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My 5 most used free utilities

With Microsoft's release of ProcessMonitor, the next version of SysInternal's FileMon, I thought I'd share the 5 free utilities I use most often in my day to day programming.

In no particular order (and I realize there's nothing original in my list):

Reflector
Reflector is a "class browser", which pretty much it let's you look inside .NET assemblies and figure out how they work. Recently I used Reflector to uncover a [possible] threading bug in MySQL Connector/NET. I also looked inside the SynchronizedQueue class to see exactly how it worked (yes, it was obvious but I wanted to make sure).

Fiddler
Fiddler is an HTTP Proxy aimed at helping you debug HTTP requests. It's particularly useful at Fuel because we work with a lot of different data protocols over HTTP. Of the 5 tools, it's probably the one I'd be most screwed without :)

FileMon
FileMon is one of those "last resort" tools – you don't use it often, but when it gets to the point where you need it, it comes in really handy. FileMon monitors file/directory access, so it's great when you think their might be permission issues or missing files.

Snippet Compiler
Lately I've been using SC less often, but it's still pretty handy. SC is a mini-IDE which lets you quickly compile C#/VB.NET code and run it as a console application. It's great for testing small chunks (snippets) of code.

Visual Source Safe
I know a lot of developers hate visual source safe. For the most part I agree with all of you. The truth though is that any source control is better than none (ya ya, not if it corrupts your repository). If you can, consider buying the relatively cheap SourceGear Vault or installing the free Subversion, but we are using VSS here at work and it's doing it's job just fine. 

Honorable Mentions

TestDriven.NET
I haven't had a lot of opportunity to work with TDD.NET lately (doing a lot of planning/and very small projects). I love tools that enhance VS.NET, and this is the best one if you're into unit testing.

FireFox
There are a lot of addons that make FireFox a great tool for web developers. JavaScript console, DOM Inspector, Web Dev Bar.

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8 Responses to My 5 most used free utilities

  1. johnpapa says:

    Good list. SQL Prompt is another great free tool (Red gate).

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  3. btompkins says:

    My life changed completely when I discovered the Web Developer Extension for FF.. An amazing tool~!

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  4. I’ve been using Subversion for my home projects, and I like it well enough for that. I haven’t used it on any “large” projects yet, but I suppose people do.

    At work we migrated from VSS to TFS. All the developers have MSDN subscriptions, so the TFS CALs came for no additional cost. Unfortunately, the TFS server cost money, and not everyone who ought to have source control access has an MSDN subscription. Standalone TFS CALs are (apparently) quite pricey.

    TFS’s source control features are certainly much better than VSS for team work (ie, atomic commits, deletes as part of commits, deletes get propagate to everyone’s workspace, etc.)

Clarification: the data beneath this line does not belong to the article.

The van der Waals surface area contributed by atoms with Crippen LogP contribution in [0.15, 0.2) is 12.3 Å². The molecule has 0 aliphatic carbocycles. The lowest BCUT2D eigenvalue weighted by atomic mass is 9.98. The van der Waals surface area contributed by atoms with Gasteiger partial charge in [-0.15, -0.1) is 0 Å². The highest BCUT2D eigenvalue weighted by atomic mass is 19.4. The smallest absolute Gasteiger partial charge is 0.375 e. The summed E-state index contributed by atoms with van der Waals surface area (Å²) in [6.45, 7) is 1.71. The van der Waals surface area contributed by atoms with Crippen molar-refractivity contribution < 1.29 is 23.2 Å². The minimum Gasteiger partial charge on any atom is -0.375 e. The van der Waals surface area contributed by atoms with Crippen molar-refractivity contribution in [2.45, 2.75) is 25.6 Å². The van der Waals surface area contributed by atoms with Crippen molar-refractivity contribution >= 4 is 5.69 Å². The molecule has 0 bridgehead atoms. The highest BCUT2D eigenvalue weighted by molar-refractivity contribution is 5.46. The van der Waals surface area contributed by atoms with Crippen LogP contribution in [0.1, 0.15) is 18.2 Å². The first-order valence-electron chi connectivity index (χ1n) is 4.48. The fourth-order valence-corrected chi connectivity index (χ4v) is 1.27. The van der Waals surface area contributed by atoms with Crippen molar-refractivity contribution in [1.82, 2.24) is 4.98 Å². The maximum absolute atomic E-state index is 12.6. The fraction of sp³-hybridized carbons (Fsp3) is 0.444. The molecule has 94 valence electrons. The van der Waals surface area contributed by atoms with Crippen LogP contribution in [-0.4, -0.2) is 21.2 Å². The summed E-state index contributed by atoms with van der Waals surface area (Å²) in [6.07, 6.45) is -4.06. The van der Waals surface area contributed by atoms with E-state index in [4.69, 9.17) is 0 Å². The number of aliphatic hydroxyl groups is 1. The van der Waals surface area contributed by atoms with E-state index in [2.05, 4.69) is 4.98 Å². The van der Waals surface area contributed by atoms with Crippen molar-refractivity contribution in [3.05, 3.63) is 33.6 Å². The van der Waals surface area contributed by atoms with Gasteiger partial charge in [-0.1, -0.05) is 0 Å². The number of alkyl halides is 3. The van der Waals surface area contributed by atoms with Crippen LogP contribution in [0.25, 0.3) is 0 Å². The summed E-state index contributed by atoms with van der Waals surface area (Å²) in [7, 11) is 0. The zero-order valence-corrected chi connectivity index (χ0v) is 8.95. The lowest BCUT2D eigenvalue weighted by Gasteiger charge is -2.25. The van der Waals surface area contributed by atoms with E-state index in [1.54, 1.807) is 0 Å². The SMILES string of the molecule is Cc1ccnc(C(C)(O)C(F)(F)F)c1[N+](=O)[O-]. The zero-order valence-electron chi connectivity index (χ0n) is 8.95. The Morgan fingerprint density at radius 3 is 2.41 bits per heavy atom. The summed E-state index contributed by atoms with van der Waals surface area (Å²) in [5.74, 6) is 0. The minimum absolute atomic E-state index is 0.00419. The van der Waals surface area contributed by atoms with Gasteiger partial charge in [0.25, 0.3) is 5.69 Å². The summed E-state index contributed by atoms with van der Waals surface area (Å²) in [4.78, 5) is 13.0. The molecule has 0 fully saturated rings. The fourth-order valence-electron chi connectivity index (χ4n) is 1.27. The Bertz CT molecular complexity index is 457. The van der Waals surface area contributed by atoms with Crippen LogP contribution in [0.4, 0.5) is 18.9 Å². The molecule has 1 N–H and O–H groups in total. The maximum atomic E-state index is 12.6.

But the cost of the CALs is part of the reason we decided to do our help system as a Wiki (we’re using MediaWiki on an appliance); we don’t want to pay for TFS licenses for non development staff (ie, people who don’t touch the source code but need to touch training materials, which should be versioned.)

  5. karl says:

    Sorry about the VSS thing…one of those things you take for granted…of course it isn’t free..it’s just always been on my machine I don’t even think about it anymore…

  6. VSS is definitely NOT free… if you have an MSDN subscription, you have a license, but you are still paying for it.

    I was a VSS advocate for years, until i got to my current job. We don’t have enough VSS licenses for everyone who needs to use it, so we started using Subversion

    http://subversion.tigris.org/

    I will never use visual source safe again. Subversion is significantly better, and is truely free – Open Source, actually.

    there are some great VS.NET and Explorer plugins for it, as well, so you never have to do anything through command line interfaces:

    http://anksvn.tigris.org – vs.net plugin
    http://tortoisesvn.tigris.org – explorer plugin.

  7. Dylan Marks says:

    The single absolute penultimately useful tool I use for web development is the Firebug extension for Firefox.
    http://www.joehewitt.com/software/firebug/

    I finally migrated our company away from VSS to TFS. We are using the free workgroup version because it’s a small number of developers (fewer than 5). The migration was well worth it, even though we have never experienced any VSS corruption issues either. If I did it again, I’d probably just go to subversion though, in order to avoid the huge licensing that will be in our near future.

  8. …share the 5 free utilities…

    Visual Source Safe is a free utility? Last time I checked Microsoft wanted money for it.
    (BTW, I think you meant “last resort” on FileMon.)